Semakau - not just a landfill, but full of life

Coral reefs seen near Pulau Semakau. At low tide, one will find the island as well as the waters around it teeming with life, said marine biologist Huang Danwei.
Coral reefs seen near Pulau Semakau. At low tide, one will find the island as well as the waters around it teeming with life, said marine biologist Huang Danwei.PHOTO: RIA TAN/WILD SINGAPORE

New Blue Plan by conservationists contains six recommendations to protect such habitats

For many Singaporeans, Pulau Semakau is just an offshore landfill.

But at low tide, one will find the island as well as the waters around it teeming with life, said marine biologist Huang Danwei.

"You will see many mangrove trees and animals that live on these trees, and if you go seaward you will see a very luxurious growth of seagrasses," said Dr Huang, an assistant professor at the National University of Singapore's biological sciences department. "If you go out even more, you will see a reef habitat with lots of corals."

Protecting marine habitats like Pulau Semakau is a goal of the third Blue Plan, which was drawn up by conservationists like Dr Huang, presented to Second Minister for National Development Desmond Lee yesterday.

It contains six recommendations to protect such habitats in Singapore. Among them is a proposal that the coastal areas of certain islands be designated as marine reserves.

These include Pulau Semakau and its neighbours Pulau Hantu and Pulau Jong, as well as Pulau Satumu and Pulau Biola. It also includes Pulau Ubin, which is home to Chek Jawa, one of Singapore's richest ecosystems where a variety of different habitats can be found.

The plan also suggests that the waters around Lazarus, St John's and Kusu islands be made no-fishing areas as they are established sites for coral nurseries.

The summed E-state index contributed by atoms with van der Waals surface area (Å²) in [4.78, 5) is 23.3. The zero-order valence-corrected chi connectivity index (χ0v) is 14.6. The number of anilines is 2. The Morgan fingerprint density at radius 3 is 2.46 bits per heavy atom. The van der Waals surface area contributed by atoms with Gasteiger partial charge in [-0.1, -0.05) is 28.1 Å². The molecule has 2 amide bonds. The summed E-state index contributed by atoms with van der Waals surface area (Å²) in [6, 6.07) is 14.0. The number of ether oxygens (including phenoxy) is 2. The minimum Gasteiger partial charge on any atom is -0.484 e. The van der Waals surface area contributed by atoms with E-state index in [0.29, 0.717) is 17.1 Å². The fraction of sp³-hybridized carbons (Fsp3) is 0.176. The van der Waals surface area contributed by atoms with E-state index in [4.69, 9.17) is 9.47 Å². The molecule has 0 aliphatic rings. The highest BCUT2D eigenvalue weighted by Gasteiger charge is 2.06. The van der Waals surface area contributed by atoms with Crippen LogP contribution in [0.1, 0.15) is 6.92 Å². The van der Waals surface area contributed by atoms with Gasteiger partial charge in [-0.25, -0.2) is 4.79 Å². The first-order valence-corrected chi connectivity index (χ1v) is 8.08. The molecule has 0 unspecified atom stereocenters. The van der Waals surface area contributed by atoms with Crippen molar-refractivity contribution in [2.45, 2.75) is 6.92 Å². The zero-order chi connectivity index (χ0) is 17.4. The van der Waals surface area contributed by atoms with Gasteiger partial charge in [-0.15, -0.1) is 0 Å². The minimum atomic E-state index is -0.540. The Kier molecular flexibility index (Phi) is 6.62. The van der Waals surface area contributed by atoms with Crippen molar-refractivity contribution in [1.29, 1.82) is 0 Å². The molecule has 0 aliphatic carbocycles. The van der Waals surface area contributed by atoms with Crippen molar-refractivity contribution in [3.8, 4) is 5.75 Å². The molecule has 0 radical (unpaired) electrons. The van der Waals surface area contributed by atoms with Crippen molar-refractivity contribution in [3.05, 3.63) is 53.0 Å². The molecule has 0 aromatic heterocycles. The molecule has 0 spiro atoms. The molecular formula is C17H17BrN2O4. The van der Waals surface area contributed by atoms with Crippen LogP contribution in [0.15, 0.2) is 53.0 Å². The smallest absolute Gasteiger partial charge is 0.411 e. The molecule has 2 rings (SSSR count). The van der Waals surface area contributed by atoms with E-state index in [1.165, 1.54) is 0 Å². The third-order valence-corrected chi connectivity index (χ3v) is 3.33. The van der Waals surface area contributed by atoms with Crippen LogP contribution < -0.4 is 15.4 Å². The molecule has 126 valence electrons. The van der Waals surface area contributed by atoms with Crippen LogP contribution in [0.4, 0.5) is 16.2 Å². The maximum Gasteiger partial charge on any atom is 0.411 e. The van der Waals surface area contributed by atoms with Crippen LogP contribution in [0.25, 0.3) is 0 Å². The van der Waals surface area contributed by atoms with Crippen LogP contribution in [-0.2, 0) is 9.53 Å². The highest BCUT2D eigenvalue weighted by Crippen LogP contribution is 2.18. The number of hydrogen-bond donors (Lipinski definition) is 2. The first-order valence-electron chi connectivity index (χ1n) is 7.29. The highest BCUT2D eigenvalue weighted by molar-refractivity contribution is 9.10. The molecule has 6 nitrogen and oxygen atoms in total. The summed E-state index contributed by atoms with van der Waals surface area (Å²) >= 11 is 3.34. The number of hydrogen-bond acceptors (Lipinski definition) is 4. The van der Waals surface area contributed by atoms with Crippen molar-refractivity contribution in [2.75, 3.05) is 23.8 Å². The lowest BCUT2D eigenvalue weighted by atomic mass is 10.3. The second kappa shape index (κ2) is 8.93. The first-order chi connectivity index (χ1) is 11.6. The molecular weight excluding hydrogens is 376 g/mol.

The latest Blue Plan states that: "Although marine habitats in Singapore are fragmented and small, these sites are each unique and host high diversity." For example, the tiny islands of Pulau Satumu and Pulau Biola have a wide variety of corals and other marine organisms.

The Blue Plan notes that protecting the waters around these islands is "urgent as there are signs ship grounding have destroyed portions of these reefs".

 
 

The movement to protect marine habitats in Singapore has come a long way in the past few decades.

Speaking to the audience at yesterday's event, veteran marine biologist Leo Tan recounted his struggle to get Labrador Nature Reserve designated as a protected area many years ago. "I started on a lonely journey in the 1970s trying to save one 300m stretch of rocky beach in Labrador," Prof Tan said. "It took 30 years before it was legislated as a nature reserve."

In the 1980s and 1990s, non-governmental organisations initiated efforts to survey and conserve Singapore's coral reefs.

The first Blue Plan was produced in 2001 and the second in 2009.

This year's 220-page Blue Plan is the most extensive yet, with more than 100 contributors from various fields. Mr Lee, who is also Minister for Social and Family Development, yesterday emphasised the importance of grounding such conservation efforts in science.

"Only by understanding the marine ecosystems and their complexities better, can we develop sustainable solutions to manage and maintain them," he said.

A version of this article appeared in the print edition of The Sunday Times on October 14, 2018, with the headline 'Semakau - not just a landfill, but full of life'. Print Edition | Subscribe